NEW YORK Data de-duplication may not be widely adopted just yet, but if a few contented users are any indication, it may not be long until the technology becomes a staple in IT environments.
At a panel of dedupe users at the Storage Decisions conference here yesterday, three users representing three different dedupe vendors gave the technology high marks, and had few if any complaints.
While not many are using the technology, an informal poll at the start of the session by moderator Arun Taneja of the Taneja Group suggested that it could begin to catch on soon.
Only three of about 50 in the audience said they're currently using the technology but half the room raised their hands when asked if they were considering it. Including the panel, that made six users total out of a roomful of storage professionals.https://o1.qnsr.com/log/p.gif?;n=203;c=204655439;s=10655;x=7936;f=201806121855330;u=j;z=TIMESTAMP;a=20400368;e=i
Chances are those numbers may go up after yesterday's panel.
The first speaker, David Dunkers of architectural firm Skidmore, Owings and Merrill, said Data Comain's (NASDAQ: DDUP) dedupe technology has given the firm a 31-1 de-duplication ratio, faster, more reliable restores, longer data retention times, and a shorter backup window.
"I'm able to sleep a lot better at night," said Dunkers.
Gregg Paulk of the Anderson Center for Autism, a NEC Hydrastor user, claimed a 44-1 dedupe ratio. He said no backups have failed since the center deployed the technology, and storage costs have dropped to less than 60 cents a gigabyte while being easier to manage. Backups are now 90 percent faster, he said.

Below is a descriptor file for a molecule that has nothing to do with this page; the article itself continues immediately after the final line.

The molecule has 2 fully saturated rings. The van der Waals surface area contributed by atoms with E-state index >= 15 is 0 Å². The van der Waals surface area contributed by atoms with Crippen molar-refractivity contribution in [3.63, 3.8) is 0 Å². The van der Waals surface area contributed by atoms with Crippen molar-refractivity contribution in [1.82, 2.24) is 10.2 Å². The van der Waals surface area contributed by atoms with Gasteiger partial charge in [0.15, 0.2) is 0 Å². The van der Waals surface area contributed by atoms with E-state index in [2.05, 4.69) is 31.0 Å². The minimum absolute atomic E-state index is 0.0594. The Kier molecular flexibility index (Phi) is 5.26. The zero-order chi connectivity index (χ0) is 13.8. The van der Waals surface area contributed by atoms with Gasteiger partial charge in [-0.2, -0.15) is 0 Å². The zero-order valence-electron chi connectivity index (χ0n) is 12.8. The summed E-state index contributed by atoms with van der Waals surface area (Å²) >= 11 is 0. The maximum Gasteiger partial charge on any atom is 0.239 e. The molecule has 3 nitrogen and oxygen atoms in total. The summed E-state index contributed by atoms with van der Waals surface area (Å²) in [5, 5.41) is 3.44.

Chris Watkis of the Grey Healthcare Group, a FalconStor (NASDAQ: FALC) customer, said he had no confidence in data integrity or recoverability before turning to a FalconStor VTL.
"The results were overwhelming," he said: a dedupe ratio of about 72-1 and a big savings on storage costs.
"There were no records telling me what was being used," he said. Now he uses FalconStor's reporting function to determine when files are ready to go offline.
Taneja cautioned not to draw too much from the numbers results will vary depending on file type and Dunkers and Paulk said it took a while to achieve their results. Panel members also said that which solution you need will vary; Dunkers needed a NAS device, while Paulk and Watkis were looking at backup and archiving.
Watkis also stressed the importance of a good vendor relationship when choosing a new technology.
Watkis was the only one of the three to go through an upgrade cycle, and he said the firmware and software upgrade created only one minor problem, changing retention cycles. "I was very happy at the end of it," he said.
Making Disk Backup a Reality
Dedupe was the subject of or came up in other sessions at the conference.
Curtis Preston, vice president of GlassHouse Technologies' data protection services, said dedupe is making disk backup a reality.
"Disk backup requires dedupe to make it affordable," he said.
But Preston echoed Taneja's assertion that users need to find the right solution for them. "You must test it with your data," he said.
He went over a number of options users need to consider, such as speed, local versus global data de-duplication, post-processing versus inline dedupe, and hashing versus delta differentials. Some data, such as seismic and medical imaging, aren't well suited to dedupe, and some solutions can't dedupe compressed data or multiplexed backups, he said.
In a session on virtualization, Stephen Foskett, director of Contoural's data practice, said he didn't think primary data de-duplication technology was ready for prime time just yet.
Only one in an audience of about 100 people said he was using primary data dedupe from NetApp (NASDAQ: NTAP) and he said, "I love it."